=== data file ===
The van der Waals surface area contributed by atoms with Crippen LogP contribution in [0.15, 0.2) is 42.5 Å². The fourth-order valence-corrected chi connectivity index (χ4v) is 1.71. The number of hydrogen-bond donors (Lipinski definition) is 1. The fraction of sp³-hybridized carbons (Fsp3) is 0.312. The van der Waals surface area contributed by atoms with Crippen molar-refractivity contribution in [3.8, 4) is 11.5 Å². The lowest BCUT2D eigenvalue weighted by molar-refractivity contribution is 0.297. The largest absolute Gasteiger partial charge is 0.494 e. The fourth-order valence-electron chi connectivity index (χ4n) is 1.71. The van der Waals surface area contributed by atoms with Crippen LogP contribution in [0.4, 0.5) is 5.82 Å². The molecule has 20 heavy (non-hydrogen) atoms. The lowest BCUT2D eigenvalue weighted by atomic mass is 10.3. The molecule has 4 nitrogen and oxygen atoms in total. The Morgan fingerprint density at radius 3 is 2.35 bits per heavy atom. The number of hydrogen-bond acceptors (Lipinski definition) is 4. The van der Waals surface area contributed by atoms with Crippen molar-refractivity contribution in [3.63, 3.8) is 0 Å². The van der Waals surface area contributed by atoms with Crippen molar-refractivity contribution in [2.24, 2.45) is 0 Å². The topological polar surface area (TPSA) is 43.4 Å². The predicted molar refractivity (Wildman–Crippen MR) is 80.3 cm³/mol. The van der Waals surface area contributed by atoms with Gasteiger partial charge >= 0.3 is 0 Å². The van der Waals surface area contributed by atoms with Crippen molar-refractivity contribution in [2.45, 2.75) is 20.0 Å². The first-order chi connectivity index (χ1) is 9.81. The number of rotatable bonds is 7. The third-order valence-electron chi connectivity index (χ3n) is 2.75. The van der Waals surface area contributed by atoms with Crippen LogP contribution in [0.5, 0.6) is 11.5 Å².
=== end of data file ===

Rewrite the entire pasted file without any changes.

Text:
The van der Waals surface area contributed by atoms with Crippen LogP contribution in [0.15, 0.2) is 42.5 Å². The fourth-order valence-corrected chi connectivity index (χ4v) is 1.71. The number of hydrogen-bond donors (Lipinski definition) is 1. The fraction of sp³-hybridized carbons (Fsp3) is 0.312. The van der Waals surface area contributed by atoms with Crippen molar-refractivity contribution in [3.8, 4) is 11.5 Å². The lowest BCUT2D eigenvalue weighted by molar-refractivity contribution is 0.297. The largest absolute Gasteiger partial charge is 0.494 e. The fourth-order valence-electron chi connectivity index (χ4n) is 1.71. The van der Waals surface area contributed by atoms with Crippen LogP contribution in [0.4, 0.5) is 5.82 Å². The molecule has 20 heavy (non-hydrogen) atoms. The lowest BCUT2D eigenvalue weighted by atomic mass is 10.3. The molecule has 4 nitrogen and oxygen atoms in total. The Morgan fingerprint density at radius 3 is 2.35 bits per heavy atom. The number of hydrogen-bond acceptors (Lipinski definition) is 4. The van der Waals surface area contributed by atoms with Crippen molar-refractivity contribution in [3.63, 3.8) is 0 Å². The van der Waals surface area contributed by atoms with Crippen molar-refractivity contribution in [2.24, 2.45) is 0 Å². The topological polar surface area (TPSA) is 43.4 Å². The predicted molar refractivity (Wildman–Crippen MR) is 80.3 cm³/mol. The van der Waals surface area contributed by atoms with Gasteiger partial charge >= 0.3 is 0 Å². The van der Waals surface area contributed by atoms with Crippen molar-refractivity contribution in [2.45, 2.75) is 20.0 Å². The first-order chi connectivity index (χ1) is 9.81. The number of rotatable bonds is 7. The third-order valence-electron chi connectivity index (χ3n) is 2.75. The van der Waals surface area contributed by atoms with Crippen LogP contribution in [0.5, 0.6) is 11.5 Å².